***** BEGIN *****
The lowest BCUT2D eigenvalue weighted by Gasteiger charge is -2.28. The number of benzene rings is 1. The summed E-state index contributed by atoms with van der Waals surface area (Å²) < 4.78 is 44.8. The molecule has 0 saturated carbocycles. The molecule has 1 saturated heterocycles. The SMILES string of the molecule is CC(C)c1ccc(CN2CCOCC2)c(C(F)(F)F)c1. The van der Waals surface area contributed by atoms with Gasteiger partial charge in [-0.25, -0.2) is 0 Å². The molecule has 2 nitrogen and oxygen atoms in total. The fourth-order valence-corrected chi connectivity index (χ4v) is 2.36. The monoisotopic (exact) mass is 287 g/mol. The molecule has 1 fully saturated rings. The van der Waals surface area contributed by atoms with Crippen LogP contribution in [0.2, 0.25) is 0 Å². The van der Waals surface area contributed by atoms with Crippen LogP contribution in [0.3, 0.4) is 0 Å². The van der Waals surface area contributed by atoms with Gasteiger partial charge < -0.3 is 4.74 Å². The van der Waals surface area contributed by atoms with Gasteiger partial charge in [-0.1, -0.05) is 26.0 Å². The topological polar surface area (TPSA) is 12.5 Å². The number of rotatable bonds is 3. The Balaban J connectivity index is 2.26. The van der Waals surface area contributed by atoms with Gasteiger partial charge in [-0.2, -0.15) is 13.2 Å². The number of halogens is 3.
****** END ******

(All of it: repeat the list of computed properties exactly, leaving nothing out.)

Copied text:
The lowest BCUT2D eigenvalue weighted by Gasteiger charge is -2.28. The number of benzene rings is 1. The summed E-state index contributed by atoms with van der Waals surface area (Å²) < 4.78 is 44.8. The molecule has 0 saturated carbocycles. The molecule has 1 saturated heterocycles. The SMILES string of the molecule is CC(C)c1ccc(CN2CCOCC2)c(C(F)(F)F)c1. The van der Waals surface area contributed by atoms with Gasteiger partial charge in [-0.25, -0.2) is 0 Å². The molecule has 2 nitrogen and oxygen atoms in total. The fourth-order valence-corrected chi connectivity index (χ4v) is 2.36. The monoisotopic (exact) mass is 287 g/mol. The molecule has 1 fully saturated rings. The van der Waals surface area contributed by atoms with Crippen LogP contribution in [0.2, 0.25) is 0 Å². The van der Waals surface area contributed by atoms with Crippen LogP contribution in [0.3, 0.4) is 0 Å². The van der Waals surface area contributed by atoms with Gasteiger partial charge < -0.3 is 4.74 Å². The van der Waals surface area contributed by atoms with Gasteiger partial charge in [-0.1, -0.05) is 26.0 Å². The topological polar surface area (TPSA) is 12.5 Å². The number of rotatable bonds is 3. The Balaban J connectivity index is 2.26. The van der Waals surface area contributed by atoms with Gasteiger partial charge in [-0.2, -0.15) is 13.2 Å². The number of halogens is 3.